Royal College of Obstetricians and Gynaecologists' Drafted Guidelines on Abortion Cover Up Abortion-Breast Cancer Link, Say Coalition on Abortion/Breast Cancer, Researchers
Putting their wallets ahead of their patients' health much like tobacco executives, abortionists at the United Kingdom's Royal College of Obstetricians and Gynaecologists (RCOG) have prepared preliminary, new guidelines on The Care of Women Requesting Induced Abortion that say, "Women should be informed that induced abortion is not associated with an increase in breast cancer." 
"Do they read standard medical texts at the RCOG?" asked Karen Malec, president of the Coalition on Abortion/Breast Cancer. "Increased childbearing, starting at a younger age, and increased duration of breastfeeding sharply reduce breast cancer risk. The woman choosing abortion has a greater risk than the one choosing to give birth.
"The RCOG's guidelines cite a review that says, 'Failure to provide this information is a direct threat to maternal autonomy, diminishing a woman's ability to give informed consent.'  The loss of the protective effect is only one of three breast cancer risks associated with induced abortion," said Mrs. Malec.
The guidelines acknowledge a "small increase in risk of subsequent preterm birth, which increases with the number of abortions."  Brent Rooney, a researcher in this field, called the RCOG's use of the word, "small," "the language of cover-up."
"Two Americans and three Australians have successfully sued their doctors for failing to warn about the risks of breast cancer and emotional harm," said Mrs. Malec. "It would serve them right at the RCOG to be sued for malpractice."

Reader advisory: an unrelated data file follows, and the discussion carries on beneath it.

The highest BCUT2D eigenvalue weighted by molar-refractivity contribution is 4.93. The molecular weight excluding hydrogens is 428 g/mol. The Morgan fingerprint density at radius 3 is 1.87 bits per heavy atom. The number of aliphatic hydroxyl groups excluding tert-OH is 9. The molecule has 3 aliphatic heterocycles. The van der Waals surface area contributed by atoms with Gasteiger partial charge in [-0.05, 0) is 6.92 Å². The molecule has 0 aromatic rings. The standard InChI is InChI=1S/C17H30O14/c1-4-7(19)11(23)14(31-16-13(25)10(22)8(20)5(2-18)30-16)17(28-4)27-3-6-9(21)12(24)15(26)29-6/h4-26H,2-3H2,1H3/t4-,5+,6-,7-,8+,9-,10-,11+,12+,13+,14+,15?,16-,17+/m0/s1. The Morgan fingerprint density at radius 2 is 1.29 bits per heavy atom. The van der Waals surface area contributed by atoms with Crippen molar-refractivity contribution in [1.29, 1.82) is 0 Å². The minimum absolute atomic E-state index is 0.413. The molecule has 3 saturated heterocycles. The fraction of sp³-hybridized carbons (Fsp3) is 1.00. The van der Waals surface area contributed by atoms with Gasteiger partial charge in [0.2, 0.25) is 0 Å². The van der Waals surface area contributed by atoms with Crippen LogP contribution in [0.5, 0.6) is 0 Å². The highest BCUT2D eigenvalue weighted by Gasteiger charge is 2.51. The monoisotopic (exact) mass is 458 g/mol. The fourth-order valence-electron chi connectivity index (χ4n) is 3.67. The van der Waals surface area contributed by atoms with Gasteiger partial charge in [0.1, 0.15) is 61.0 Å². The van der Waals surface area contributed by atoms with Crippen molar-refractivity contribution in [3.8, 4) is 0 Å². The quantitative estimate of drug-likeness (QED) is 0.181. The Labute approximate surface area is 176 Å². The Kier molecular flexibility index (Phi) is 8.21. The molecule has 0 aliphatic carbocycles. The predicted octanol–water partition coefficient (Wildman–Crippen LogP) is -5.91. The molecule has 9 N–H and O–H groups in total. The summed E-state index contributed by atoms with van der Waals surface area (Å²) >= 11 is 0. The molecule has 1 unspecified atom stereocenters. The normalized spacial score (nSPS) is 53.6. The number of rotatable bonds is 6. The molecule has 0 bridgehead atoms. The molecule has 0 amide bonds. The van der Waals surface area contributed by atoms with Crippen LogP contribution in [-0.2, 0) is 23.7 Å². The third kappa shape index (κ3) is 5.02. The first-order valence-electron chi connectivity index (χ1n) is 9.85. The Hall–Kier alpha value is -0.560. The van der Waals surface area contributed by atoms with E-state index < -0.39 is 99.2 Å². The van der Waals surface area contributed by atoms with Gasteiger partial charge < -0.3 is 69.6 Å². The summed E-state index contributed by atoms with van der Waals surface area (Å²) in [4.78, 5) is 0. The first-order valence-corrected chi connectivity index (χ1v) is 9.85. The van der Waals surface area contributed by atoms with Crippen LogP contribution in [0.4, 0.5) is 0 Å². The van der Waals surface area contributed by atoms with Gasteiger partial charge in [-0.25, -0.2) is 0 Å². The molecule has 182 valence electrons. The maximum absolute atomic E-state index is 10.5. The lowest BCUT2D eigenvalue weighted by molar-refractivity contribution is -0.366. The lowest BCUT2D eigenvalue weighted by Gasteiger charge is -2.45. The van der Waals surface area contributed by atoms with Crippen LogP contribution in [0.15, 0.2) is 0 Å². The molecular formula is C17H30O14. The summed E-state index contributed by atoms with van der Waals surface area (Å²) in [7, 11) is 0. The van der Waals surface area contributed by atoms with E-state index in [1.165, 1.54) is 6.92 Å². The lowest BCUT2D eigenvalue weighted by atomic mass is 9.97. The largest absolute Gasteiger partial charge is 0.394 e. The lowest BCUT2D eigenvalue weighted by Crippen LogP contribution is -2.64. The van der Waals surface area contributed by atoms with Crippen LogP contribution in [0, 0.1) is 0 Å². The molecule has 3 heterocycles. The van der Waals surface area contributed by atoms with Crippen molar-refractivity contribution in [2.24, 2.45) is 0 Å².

The closing date for healthcare officials to submit their consultations on the guidelines to the RCOG is February 26, 2011.
International experts on the abortion-breast cancer link have submitted their consultations. They include Professor Joel Brind (Deputy Chair for Biology and Environmental Sciences at Baruch College, City University of New York) and Patrick Carroll (a statistician and actuary from Pension and Population Research Institute in London). Read their submissions and a discussion of the RCOG's preliminary guidelines in the following commentary.
The Coalition on Abortion/Breast Cancer is an international women's organization founded to protect the health and save the lives of women by educating and providing information on abortion as a risk factor for breast cancer.
1. Royal College of Obstetricians and Gynaecologists, "The Care of Women Requesting Induced Abortion," Peer Review Draft, January 2011, p. 16, Ch. 2, No. 625 and see Recommendation 40, p. 47, No. 2060. Available at: http://www.rcog.org.uk/womens-health/clinical-guidance/care-women-requesting-induced-abortion
2. Thorp JM, Hartmann KE, Shadigian EM. Long-term physical and psychological health consequences of induced abortion: A review of the evidence. Obstet & Gynecol Survey 2003;58:1. Available at: http://www.ncrtl.org/images/concept/evidencereview.pdf
3. Royal College of Obstetricians and Gynaecologists, "The Care of Women Requesting Induced Abortion," Peer Review Draft, January 2011, p. 16, Ch. 2, No. 631-32. Available at: http://www.rcog.org.uk/womens-health/clinical-guidance/care-women-requesting-induced-abortion